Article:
There were dentist-approved pacifiers. A top-of-the-line bottle warmer. The swaddle that hundreds of moms swear by. More baby stuff that wiggled and jiggled and rocked than I want to admit. And of course, the icon: A brand new rocking chair.
Then I had my daughter, and I didn’t use any of it. She didn’t want to wiggle, jiggle or bounce, I never opened the bottle warmer, and we used the bassinet for one week before moving her to her crib. I breastfed her everywhere except the rocking chair.
I was a new mother, sitting alone on the floor with my baby in a room full of gadgets, trying to figure out how I might take a shower or eat a meal.
Baby registries cater to the infant, not the mother
In the first year after birth, the average family in the U.S. spends $14,000 on their baby, and according to BabyList, most moms make more than one registry. One registry features, on average, upwards of 120 items for the baby—and often not a single item for the mother.
In the early days and weeks at home with my daughter, I realized there were plenty of things I actually needed after giving birth, but none of them were on my registry or the blogs or must-have lists.
I needed support from another person and supplies to help my body—and stitches—heal.
For an entire year after giving birth I lacked solutions for so many challenges no one had prepared me for: hair loss, skin changes, hormonal fluctuations, nutrient depletion, exhaustion.
Related: Your essential registry guide
The vast landscape of baby products seemed endless, but the new-mom essentials I actually needed were nowhere to be found.
Among those missing essentials:
A lactation consultant to take a look at my unsuccessful latch and help me fix it, and to reassure me that what I was experiencing was normal as I iced my extremely engorged breasts.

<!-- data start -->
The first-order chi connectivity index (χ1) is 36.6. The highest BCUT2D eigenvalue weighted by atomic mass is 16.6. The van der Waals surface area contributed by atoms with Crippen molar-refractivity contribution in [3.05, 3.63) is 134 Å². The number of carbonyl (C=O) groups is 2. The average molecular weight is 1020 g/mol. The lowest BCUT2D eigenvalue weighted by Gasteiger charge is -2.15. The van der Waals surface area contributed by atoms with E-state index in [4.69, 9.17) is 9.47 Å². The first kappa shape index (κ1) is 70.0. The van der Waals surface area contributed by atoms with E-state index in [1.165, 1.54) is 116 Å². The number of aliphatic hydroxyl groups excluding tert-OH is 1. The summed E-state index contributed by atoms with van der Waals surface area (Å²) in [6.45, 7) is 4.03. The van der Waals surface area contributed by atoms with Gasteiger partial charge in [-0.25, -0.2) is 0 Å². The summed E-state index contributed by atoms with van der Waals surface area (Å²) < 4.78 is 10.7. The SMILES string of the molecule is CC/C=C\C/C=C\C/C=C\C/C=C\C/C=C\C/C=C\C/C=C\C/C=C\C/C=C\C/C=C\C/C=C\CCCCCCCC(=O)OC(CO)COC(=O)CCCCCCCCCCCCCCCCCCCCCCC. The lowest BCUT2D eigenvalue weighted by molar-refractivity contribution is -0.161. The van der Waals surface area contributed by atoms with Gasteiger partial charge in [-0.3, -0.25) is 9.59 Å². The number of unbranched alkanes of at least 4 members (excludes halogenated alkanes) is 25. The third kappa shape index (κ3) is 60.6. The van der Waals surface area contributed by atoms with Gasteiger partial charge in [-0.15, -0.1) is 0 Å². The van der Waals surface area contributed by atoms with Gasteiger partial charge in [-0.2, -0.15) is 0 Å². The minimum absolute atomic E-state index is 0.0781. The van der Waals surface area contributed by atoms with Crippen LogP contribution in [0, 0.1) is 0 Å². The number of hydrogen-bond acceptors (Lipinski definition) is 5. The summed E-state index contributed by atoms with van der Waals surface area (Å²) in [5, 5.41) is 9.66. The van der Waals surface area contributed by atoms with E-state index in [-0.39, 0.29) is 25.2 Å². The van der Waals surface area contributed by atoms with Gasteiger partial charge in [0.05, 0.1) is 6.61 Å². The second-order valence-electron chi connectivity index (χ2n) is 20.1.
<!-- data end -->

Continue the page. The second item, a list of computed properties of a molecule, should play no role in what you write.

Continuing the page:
Someone to come cook me a nourishing meal and hold my baby for 2 hours so I could sleep.
Nutrients and nutrition to heal from major surgery and support my body as it produced breastmilk.
Answers to all the questions I had no one to ask.
I wanted to take care of my body, but it felt like I didn’t have time to care for myself and my baby, so my own health became my last priority. I needed somebody to help clean the damn bottles, burp cloths, and sheets, but mostly I needed rest and the tools to help navigate the enormous emotional shifts that had me questioning who I was daily, and wondering how I got there and if I would be a good mother.
Moms need more than cute stuff
I was determined to help make this experience better for other moms, which is why I created Anya, a company that supports mothers through the postpartum journey with guidance and product solutions to help with the complex and inherently challenging period after childbirth.
The baby product market—with its gadgets and gizmos aplenty—is a $74B industry, yet the emerging ‘new mom’ product market is so nascent there is currently no published market size.
Moms aren’t being honestly informed and prepared for the emotional and physical challenges they’ll face in the first year after childbirth, and they certainly aren’t being provided with solutions.
But research by the NIH shows a direct correlation between the health of a mother and the health of a child. When a mother receives proper nutrition and care, surrounded by a loving community to help care for her, she has the potential for more energy, a better chance of meeting her breastfeeding goals, less risk for mental health challenges, and better long-term health and well-being.
I created Anya because I know firsthand that what parents really need to bring home a newborn isn’t cute stuff, it’s critical support and care.
It’s time to normalize putting moms on the list.